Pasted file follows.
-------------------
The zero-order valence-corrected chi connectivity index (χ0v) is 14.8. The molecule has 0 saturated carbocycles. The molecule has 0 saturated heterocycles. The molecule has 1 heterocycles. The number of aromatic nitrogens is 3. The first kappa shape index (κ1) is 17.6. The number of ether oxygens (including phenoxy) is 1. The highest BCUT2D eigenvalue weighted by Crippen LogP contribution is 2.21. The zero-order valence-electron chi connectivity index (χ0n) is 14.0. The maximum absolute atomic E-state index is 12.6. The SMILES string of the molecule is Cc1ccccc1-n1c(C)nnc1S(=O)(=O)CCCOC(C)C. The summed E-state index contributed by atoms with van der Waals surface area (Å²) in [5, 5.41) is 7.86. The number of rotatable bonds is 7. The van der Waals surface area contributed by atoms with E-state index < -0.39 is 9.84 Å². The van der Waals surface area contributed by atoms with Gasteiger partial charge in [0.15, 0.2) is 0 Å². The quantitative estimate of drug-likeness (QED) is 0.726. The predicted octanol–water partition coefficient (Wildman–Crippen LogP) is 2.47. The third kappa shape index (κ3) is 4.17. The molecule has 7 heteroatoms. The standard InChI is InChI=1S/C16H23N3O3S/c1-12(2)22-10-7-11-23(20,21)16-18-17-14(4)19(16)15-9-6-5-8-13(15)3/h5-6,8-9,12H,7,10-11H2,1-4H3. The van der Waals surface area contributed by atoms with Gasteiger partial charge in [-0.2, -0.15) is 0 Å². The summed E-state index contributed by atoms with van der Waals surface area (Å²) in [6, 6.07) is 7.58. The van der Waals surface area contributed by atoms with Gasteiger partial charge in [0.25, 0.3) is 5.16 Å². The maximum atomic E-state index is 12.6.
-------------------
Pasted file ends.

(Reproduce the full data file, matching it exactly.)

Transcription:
The zero-order valence-corrected chi connectivity index (χ0v) is 14.8. The molecule has 0 saturated carbocycles. The molecule has 0 saturated heterocycles. The molecule has 1 heterocycles. The number of aromatic nitrogens is 3. The first kappa shape index (κ1) is 17.6. The number of ether oxygens (including phenoxy) is 1. The highest BCUT2D eigenvalue weighted by Crippen LogP contribution is 2.21. The zero-order valence-electron chi connectivity index (χ0n) is 14.0. The maximum absolute atomic E-state index is 12.6. The SMILES string of the molecule is Cc1ccccc1-n1c(C)nnc1S(=O)(=O)CCCOC(C)C. The summed E-state index contributed by atoms with van der Waals surface area (Å²) in [5, 5.41) is 7.86. The number of rotatable bonds is 7. The van der Waals surface area contributed by atoms with E-state index < -0.39 is 9.84 Å². The van der Waals surface area contributed by atoms with Gasteiger partial charge in [0.15, 0.2) is 0 Å². The quantitative estimate of drug-likeness (QED) is 0.726. The predicted octanol–water partition coefficient (Wildman–Crippen LogP) is 2.47. The third kappa shape index (κ3) is 4.17. The molecule has 7 heteroatoms. The standard InChI is InChI=1S/C16H23N3O3S/c1-12(2)22-10-7-11-23(20,21)16-18-17-14(4)19(16)15-9-6-5-8-13(15)3/h5-6,8-9,12H,7,10-11H2,1-4H3. The van der Waals surface area contributed by atoms with Gasteiger partial charge in [-0.2, -0.15) is 0 Å². The summed E-state index contributed by atoms with van der Waals surface area (Å²) in [6, 6.07) is 7.58. The van der Waals surface area contributed by atoms with Gasteiger partial charge in [0.25, 0.3) is 5.16 Å². The maximum atomic E-state index is 12.6.